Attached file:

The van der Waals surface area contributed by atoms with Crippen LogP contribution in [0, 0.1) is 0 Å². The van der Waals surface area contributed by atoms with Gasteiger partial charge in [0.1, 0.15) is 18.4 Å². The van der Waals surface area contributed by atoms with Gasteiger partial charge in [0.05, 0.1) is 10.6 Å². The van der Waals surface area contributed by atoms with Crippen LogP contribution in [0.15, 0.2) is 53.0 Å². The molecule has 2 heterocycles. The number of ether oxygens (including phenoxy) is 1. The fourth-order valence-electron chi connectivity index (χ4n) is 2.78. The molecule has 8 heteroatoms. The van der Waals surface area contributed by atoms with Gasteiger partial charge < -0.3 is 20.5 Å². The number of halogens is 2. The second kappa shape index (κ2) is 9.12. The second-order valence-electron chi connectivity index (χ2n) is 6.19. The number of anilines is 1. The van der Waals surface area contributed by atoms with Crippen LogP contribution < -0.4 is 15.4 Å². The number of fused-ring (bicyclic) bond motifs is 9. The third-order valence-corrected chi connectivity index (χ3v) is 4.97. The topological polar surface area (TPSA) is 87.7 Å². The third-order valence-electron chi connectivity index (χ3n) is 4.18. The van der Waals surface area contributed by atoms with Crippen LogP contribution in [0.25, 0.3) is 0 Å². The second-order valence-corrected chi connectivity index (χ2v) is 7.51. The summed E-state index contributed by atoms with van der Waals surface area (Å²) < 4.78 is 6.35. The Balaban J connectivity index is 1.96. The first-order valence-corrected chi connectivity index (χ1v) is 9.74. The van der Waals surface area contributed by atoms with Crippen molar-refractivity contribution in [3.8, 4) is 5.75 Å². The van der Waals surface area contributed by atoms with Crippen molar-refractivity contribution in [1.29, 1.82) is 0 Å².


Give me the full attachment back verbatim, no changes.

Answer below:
The van der Waals surface area contributed by atoms with Crippen LogP contribution in [0, 0.1) is 0 Å². The van der Waals surface area contributed by atoms with Gasteiger partial charge in [0.1, 0.15) is 18.4 Å². The van der Waals surface area contributed by atoms with Gasteiger partial charge in [0.05, 0.1) is 10.6 Å². The van der Waals surface area contributed by atoms with Crippen LogP contribution in [0.15, 0.2) is 53.0 Å². The molecule has 2 heterocycles. The number of ether oxygens (including phenoxy) is 1. The fourth-order valence-electron chi connectivity index (χ4n) is 2.78. The molecule has 8 heteroatoms. The van der Waals surface area contributed by atoms with Gasteiger partial charge < -0.3 is 20.5 Å². The number of halogens is 2. The second kappa shape index (κ2) is 9.12. The second-order valence-electron chi connectivity index (χ2n) is 6.19. The number of anilines is 1. The van der Waals surface area contributed by atoms with Crippen LogP contribution < -0.4 is 15.4 Å². The number of fused-ring (bicyclic) bond motifs is 9. The third-order valence-corrected chi connectivity index (χ3v) is 4.97. The topological polar surface area (TPSA) is 87.7 Å². The third-order valence-electron chi connectivity index (χ3n) is 4.18. The van der Waals surface area contributed by atoms with Crippen LogP contribution in [0.25, 0.3) is 0 Å². The second-order valence-corrected chi connectivity index (χ2v) is 7.51. The summed E-state index contributed by atoms with van der Waals surface area (Å²) < 4.78 is 6.35. The Balaban J connectivity index is 1.96. The first-order valence-corrected chi connectivity index (χ1v) is 9.74. The van der Waals surface area contributed by atoms with Crippen molar-refractivity contribution in [3.8, 4) is 5.75 Å². The van der Waals surface area contributed by atoms with Crippen molar-refractivity contribution in [1.29, 1.82) is 0 Å².